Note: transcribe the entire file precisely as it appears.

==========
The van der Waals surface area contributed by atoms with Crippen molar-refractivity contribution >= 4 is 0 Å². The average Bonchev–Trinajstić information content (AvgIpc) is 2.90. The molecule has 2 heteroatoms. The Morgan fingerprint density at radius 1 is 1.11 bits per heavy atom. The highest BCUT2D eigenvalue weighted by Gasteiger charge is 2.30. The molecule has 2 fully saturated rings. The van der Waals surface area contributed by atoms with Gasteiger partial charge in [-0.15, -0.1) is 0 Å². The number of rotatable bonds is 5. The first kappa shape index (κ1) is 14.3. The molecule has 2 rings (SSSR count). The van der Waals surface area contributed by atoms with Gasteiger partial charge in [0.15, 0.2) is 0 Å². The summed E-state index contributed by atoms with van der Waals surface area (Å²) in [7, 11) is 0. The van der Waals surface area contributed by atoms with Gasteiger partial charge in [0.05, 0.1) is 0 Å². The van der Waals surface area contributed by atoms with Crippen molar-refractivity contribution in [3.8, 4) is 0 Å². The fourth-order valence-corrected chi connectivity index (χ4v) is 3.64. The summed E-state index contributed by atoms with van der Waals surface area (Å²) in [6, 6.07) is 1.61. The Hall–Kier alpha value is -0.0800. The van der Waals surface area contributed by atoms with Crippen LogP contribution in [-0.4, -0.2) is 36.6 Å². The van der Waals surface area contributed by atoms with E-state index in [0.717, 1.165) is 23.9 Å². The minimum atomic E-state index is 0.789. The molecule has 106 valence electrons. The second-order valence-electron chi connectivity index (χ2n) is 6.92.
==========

The van der Waals surface area contributed by atoms with Crippen molar-refractivity contribution >= 4 is 0 Å². The average Bonchev–Trinajstić information content (AvgIpc) is 2.90. The molecule has 2 heteroatoms. The Morgan fingerprint density at radius 1 is 1.11 bits per heavy atom. The highest BCUT2D eigenvalue weighted by Gasteiger charge is 2.30. The molecule has 2 fully saturated rings. The van der Waals surface area contributed by atoms with Gasteiger partial charge in [-0.15, -0.1) is 0 Å². The number of rotatable bonds is 5. The first kappa shape index (κ1) is 14.3. The molecule has 2 rings (SSSR count). The van der Waals surface area contributed by atoms with Gasteiger partial charge in [0.15, 0.2) is 0 Å². The summed E-state index contributed by atoms with van der Waals surface area (Å²) in [7, 11) is 0. The van der Waals surface area contributed by atoms with Gasteiger partial charge in [0.05, 0.1) is 0 Å². The van der Waals surface area contributed by atoms with Crippen molar-refractivity contribution in [3.8, 4) is 0 Å². The fourth-order valence-corrected chi connectivity index (χ4v) is 3.64. The summed E-state index contributed by atoms with van der Waals surface area (Å²) in [6, 6.07) is 1.61. The Hall–Kier alpha value is -0.0800. The van der Waals surface area contributed by atoms with Crippen LogP contribution in [-0.4, -0.2) is 36.6 Å². The van der Waals surface area contributed by atoms with E-state index in [0.717, 1.165) is 23.9 Å². The minimum atomic E-state index is 0.789. The molecule has 106 valence electrons. The second-order valence-electron chi connectivity index (χ2n) is 6.92.